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Stop Glorifying Resilience 🛑
Support Typhoon Relief Efforts In The Philippines
Around the world, government responses to climate disasters continue to praise the survivability of their people instead of combating the conditions that diminish their livelihood. While the Atlantic experienced a record-breaking hurricane season, the Pacific is slightly below average in Typhoon development. However, the storms that did form greatly impacted the same regions repeatedly, causing widespread flooding and unprecedented conditions.
During the 2020 Typhoon season, the island of Luzon in the Philippines experienced its worst flooding in more than 40 years – with a rising death toll and nearly 400,000 homes damaged or destroyed (Aljazeera). Multiple typhoons have impacted the archipelago in a span of six weeks, complicating the ongoing challenges of the COVID-19 pandemic. Some regions had flood levels up to 22 meters (72 feet) high (Inquirer.net). As of November 22, damage estimates for the most recent storm stood at P12.9 Billion Pesos ($268.2 Million USD) (Phil Star). This amount is much higher when combined with the damages from the previous storms. Examining what went wrong with the country’s disaster prevention procedures tells a familiar story.
The lack of unified leadership from government officials, the ill-advised engineered release of water from the Magat Dam, and the continued building of communities in disaster-prone areas all exacerbated the storm's impact on the people (Rappler). At a time when policymakers and leaders should be focused on providing support, aid, and taking accountability, they instead chose to praise the resilience of the Filipino spirit (Rappler). The President even resorted to sexist jokes to help him cope with the country’s mounting adversities (Rappler). On average, about 20 typhoons hit the Philippines each year. Citizens have been calling for leadership to step up and create a better system that lessens the devastation experienced during times of disaster (Rappler).
According to USAID, the Philippines is highly vulnerable to the impacts of climate change, including its exposure to natural hazards, dependence on climate-sensitive natural resources, and vast coastlines where all major cities and the majority of the population reside (USAID). Understanding the impact that climate change and the pandemic has on the future of their country, youth-led organizations have been taking the lead in organizing mutual aid efforts and advocating for the most vulnerable.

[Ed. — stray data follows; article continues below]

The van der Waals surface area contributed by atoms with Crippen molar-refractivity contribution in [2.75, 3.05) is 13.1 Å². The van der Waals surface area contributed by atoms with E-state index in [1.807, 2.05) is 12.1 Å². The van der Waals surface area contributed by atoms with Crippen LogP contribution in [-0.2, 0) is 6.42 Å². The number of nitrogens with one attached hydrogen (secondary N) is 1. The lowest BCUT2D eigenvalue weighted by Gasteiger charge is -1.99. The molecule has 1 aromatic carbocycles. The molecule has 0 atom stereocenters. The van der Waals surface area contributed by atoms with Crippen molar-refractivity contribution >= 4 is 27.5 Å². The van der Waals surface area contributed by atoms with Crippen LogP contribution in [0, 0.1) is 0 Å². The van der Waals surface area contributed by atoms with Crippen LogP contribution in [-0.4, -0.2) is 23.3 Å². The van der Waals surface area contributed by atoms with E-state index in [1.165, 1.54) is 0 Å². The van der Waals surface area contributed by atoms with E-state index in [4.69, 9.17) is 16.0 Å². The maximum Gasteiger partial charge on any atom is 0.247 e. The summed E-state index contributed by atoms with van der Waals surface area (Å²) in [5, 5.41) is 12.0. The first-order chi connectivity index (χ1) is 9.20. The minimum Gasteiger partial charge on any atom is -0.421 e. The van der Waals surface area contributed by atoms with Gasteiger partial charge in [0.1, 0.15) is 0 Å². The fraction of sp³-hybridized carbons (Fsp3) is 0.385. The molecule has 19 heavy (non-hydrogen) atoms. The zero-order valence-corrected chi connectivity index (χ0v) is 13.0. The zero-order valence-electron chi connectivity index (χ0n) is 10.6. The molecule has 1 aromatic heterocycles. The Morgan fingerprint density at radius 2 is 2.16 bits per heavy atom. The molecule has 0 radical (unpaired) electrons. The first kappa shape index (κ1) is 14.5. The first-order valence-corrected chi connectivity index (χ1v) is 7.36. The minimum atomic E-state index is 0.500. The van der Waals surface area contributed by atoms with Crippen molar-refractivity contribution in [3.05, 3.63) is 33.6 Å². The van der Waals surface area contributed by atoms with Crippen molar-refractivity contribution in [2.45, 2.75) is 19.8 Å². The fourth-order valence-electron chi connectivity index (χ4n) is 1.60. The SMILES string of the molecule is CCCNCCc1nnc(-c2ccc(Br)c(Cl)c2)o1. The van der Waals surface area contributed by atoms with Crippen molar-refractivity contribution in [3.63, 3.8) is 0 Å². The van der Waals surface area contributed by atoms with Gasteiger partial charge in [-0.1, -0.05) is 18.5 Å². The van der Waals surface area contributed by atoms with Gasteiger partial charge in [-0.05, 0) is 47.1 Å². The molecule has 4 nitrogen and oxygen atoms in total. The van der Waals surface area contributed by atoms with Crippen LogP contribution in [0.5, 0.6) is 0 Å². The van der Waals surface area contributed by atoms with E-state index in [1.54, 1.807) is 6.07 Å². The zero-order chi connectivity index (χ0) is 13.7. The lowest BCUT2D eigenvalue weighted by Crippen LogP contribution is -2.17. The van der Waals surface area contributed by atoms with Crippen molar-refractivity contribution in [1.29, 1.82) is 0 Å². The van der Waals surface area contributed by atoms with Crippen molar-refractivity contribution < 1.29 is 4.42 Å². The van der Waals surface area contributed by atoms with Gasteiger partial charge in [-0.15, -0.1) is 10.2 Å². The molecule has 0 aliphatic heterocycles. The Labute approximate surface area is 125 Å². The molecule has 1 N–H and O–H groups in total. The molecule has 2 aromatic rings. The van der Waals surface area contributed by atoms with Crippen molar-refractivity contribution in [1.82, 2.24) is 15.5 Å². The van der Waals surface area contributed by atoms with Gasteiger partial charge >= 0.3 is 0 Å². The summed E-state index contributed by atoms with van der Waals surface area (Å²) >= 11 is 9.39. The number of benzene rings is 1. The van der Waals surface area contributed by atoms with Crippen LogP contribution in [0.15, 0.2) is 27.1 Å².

Organizations like Kids For Kids and For The Future empower the youth to take action towards building community and offering support to one another. Although they have experienced “discouragement and disappointment from older generations that look down on the power of young people, lack drive for the future, and are ignorant to the systematic changes needed,” they refuse to give up hope (Kids For Kids). This form of resilience makes them wonder why adults are not taking responsibility for their actions that negatively impact the environment. World Wide Fund Youth Council Member, Gab Mejia, poised a question simply asking, “why is the burden all placed on the younger ones?” (Gab Mejia)
“The problem is not our resilience but a world that constantly requires our resilience, and a world that has come to learn that our resilience is permission for our continued oppression.”
E.J. Ramos David, Ph. D., Professor of Psychology and Author
The Philippines face mounting adversities as they recover from the devastating back-to-back typhoons and the far-reaching effects of the COVID-19 pandemic. The number of people going hungry, experiencing poverty, and displacement from their homes is reaching record highs (Manila Bulletin). According to Kids For Kids, they are still receiving details from on-the-ground teams that a month after the storms, there are whole communities who have not received aid (Kids For Kids).
The Bayanihan spirit, (pronounced buy-uh-nee-hun), is a Tagalog saying that means to be in a community and with the spirit of communal unity, work, and cooperation in achieving a particular goal (The Mixed Culture). This type of resiliency is often invoked out of necessity because of the ongoing failures of government officials lacking the leadership in providing the Filipino people with adequate support, care, and access to basic essentials. This is a familiar story that can be found throughout forgotten communities right here in the United States.
It’s critical we look after our communities. Whether they are in our immediate vicinity or across oceans, we need to understand just how interconnected our struggles are. The resilience from marginalized identities should not be glorified but rather supported through actions and commitments that aim to prevent the need for resiliency in the first place.
🔑 Key Takeaways:
Reject the glorification of resilience by questioning and challenging the conditions that create the need for it.
Hold officials accountable to implement community-developed policies that support and ensure the safety and well-being of the most vulnerable.
Stand with and actively support youth-led initiatives and community organizations that are committed to creating a better tomorrow.
⚡️ Take Action:
Spread awareness and share the message across social media, your networks, and on platforms to bring visibility to support relief aid.
[Art by Willa via @HighlyHuman]